Address your family's health history. If there's an inherited risk, take things slow. Until she's old enough to handle this information, ask your daughter's pediatrician and then her adolescent medicine physician to partner with you in handling her questions in an upbeat, careful way to avoid worrying her. If your daughter is sexually active and taking hormonal birth control, her ob-gyn should do annual breast exams.
5. There's no way to avoid all the substances experts have deemed dangerous—plastics, aluminum and parabens. What should I cut back on to lessen the chances of anyone in my family getting breast cancer?
Focus on the small ways you can change health habits, suggests cancer survivor Julie Silver, M.D., author of the new book Chicken Soup for the Soul: Hope & Healing for Your Breast Cancer Journey (Chicken Soup for the Soul). "It's really stressful to think about every single thing you put in your—or your family's—mouth or use in your home," she says. Here, her four smart tips for moms:
1) Go organic as often as you can, and first offer your kids fruits and vegetables when they say they're starving. They'll end up eating more of them.
2) Limit the number of ingredients in the meals you serve. Many foods contain preservatives, but by keeping food fresh and simple you'll feed your family better. For example, a pizza made from scratch using whole wheat flour, oil, tomato sauce and cheese is usually going to be better than a frozen or take-out version.
3) Avoid or limit alcohol—it may increase your risk of breast cancer even when you're not drinking excessively.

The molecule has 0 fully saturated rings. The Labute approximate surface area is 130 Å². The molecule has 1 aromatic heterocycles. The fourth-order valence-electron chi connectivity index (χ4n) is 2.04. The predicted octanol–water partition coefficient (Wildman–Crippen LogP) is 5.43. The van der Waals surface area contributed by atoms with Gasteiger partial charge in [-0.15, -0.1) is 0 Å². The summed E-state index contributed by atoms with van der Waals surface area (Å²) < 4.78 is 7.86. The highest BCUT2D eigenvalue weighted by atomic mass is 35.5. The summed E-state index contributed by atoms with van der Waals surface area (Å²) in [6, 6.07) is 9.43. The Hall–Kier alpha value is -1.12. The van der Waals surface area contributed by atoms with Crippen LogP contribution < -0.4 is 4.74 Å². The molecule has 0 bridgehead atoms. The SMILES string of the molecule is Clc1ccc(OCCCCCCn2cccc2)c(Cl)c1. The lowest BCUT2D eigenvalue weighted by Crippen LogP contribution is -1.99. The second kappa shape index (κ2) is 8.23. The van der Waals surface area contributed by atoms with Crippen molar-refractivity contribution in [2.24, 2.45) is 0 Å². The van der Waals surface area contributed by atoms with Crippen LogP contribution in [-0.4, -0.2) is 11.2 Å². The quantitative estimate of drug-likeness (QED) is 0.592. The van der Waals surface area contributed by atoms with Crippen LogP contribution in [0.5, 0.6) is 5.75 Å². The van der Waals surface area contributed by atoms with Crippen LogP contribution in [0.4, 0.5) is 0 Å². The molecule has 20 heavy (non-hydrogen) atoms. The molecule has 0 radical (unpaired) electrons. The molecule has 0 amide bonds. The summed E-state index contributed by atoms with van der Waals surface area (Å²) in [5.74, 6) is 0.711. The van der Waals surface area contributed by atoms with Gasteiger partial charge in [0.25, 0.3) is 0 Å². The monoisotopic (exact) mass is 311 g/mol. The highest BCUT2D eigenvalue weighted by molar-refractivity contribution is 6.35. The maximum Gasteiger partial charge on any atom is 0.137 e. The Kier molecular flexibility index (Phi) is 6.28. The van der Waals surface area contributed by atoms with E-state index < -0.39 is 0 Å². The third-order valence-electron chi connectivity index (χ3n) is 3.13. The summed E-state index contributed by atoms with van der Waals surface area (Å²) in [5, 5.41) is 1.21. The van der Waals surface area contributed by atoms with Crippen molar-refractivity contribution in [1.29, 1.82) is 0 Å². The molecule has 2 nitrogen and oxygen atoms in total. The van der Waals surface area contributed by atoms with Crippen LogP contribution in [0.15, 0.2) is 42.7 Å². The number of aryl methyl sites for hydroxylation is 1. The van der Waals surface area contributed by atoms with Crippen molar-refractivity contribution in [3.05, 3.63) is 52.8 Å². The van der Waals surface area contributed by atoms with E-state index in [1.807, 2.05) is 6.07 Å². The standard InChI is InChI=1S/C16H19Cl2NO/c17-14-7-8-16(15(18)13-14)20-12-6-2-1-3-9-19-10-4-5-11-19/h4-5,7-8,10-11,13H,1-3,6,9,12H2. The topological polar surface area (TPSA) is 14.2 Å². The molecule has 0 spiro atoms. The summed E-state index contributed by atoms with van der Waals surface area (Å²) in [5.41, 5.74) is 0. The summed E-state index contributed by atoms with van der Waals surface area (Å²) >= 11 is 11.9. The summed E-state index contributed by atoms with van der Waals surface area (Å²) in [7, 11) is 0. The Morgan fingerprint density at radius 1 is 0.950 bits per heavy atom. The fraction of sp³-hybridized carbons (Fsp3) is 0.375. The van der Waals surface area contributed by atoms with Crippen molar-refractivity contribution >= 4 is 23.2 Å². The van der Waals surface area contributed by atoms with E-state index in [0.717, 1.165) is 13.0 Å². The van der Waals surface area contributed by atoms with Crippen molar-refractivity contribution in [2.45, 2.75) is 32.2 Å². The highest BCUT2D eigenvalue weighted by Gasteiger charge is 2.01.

4) Cut back on the chemicals in your house. This includes foods, household products, lotions and even lawn fertilizers. "My lawn isn't nearly as green as my neighbor's, but it's probably more chemical-free," says Dr. Silver.
Extra Tip: How can you best assess your daughter's risk?
If you had breast cancer (or your mom did), you're likely concerned that your child will be next. However, many factors influence her risk, says Helena Chang, M.D., director of the Revlon/UCLA Breast Center in Los Angeles. "These include your age at the time of your diagnosis, if the cancer occurred in one or both breasts, if you had ovarian cancer in addition to breast cancer, if you carry the BRCA1 or BRCA2 mutation and the number of close relatives who have also had breast and/or ovarian cancer," she says. Discuss your concerns with your M.D. or even a genetic counselor to see if you need genetic counseling. "That's the best way for you and your daughter to learn her true risk and find ways to reduce it."
Originally published in the October 2012 issue of Family Circle magazine.